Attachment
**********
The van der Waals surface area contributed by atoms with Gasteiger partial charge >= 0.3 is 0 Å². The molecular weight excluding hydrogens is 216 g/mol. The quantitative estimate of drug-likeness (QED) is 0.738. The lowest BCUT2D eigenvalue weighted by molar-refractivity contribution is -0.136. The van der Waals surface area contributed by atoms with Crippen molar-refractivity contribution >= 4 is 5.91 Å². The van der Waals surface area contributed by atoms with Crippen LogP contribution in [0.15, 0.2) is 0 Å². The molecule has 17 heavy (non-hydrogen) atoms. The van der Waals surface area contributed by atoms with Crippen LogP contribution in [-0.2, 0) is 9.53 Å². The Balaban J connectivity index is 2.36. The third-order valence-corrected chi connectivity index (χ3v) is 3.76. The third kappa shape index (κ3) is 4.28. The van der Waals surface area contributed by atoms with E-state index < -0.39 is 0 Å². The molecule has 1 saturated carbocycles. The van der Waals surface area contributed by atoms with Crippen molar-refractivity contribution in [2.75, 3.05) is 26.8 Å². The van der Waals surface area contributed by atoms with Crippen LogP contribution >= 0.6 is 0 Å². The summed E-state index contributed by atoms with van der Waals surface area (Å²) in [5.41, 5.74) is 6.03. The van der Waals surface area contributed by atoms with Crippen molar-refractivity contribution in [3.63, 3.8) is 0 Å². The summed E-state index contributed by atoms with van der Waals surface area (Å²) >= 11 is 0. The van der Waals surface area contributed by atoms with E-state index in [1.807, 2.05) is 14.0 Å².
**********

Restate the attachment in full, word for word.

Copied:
The van der Waals surface area contributed by atoms with Gasteiger partial charge >= 0.3 is 0 Å². The molecular weight excluding hydrogens is 216 g/mol. The quantitative estimate of drug-likeness (QED) is 0.738. The lowest BCUT2D eigenvalue weighted by molar-refractivity contribution is -0.136. The van der Waals surface area contributed by atoms with Crippen molar-refractivity contribution >= 4 is 5.91 Å². The van der Waals surface area contributed by atoms with Crippen LogP contribution in [0.15, 0.2) is 0 Å². The molecule has 17 heavy (non-hydrogen) atoms. The van der Waals surface area contributed by atoms with Crippen LogP contribution in [-0.2, 0) is 9.53 Å². The Balaban J connectivity index is 2.36. The third-order valence-corrected chi connectivity index (χ3v) is 3.76. The third kappa shape index (κ3) is 4.28. The van der Waals surface area contributed by atoms with E-state index < -0.39 is 0 Å². The molecule has 1 saturated carbocycles. The van der Waals surface area contributed by atoms with Crippen molar-refractivity contribution in [2.75, 3.05) is 26.8 Å². The van der Waals surface area contributed by atoms with Crippen LogP contribution >= 0.6 is 0 Å². The summed E-state index contributed by atoms with van der Waals surface area (Å²) in [5.41, 5.74) is 6.03. The van der Waals surface area contributed by atoms with Crippen molar-refractivity contribution in [3.63, 3.8) is 0 Å². The summed E-state index contributed by atoms with van der Waals surface area (Å²) >= 11 is 0. The van der Waals surface area contributed by atoms with E-state index in [1.807, 2.05) is 14.0 Å².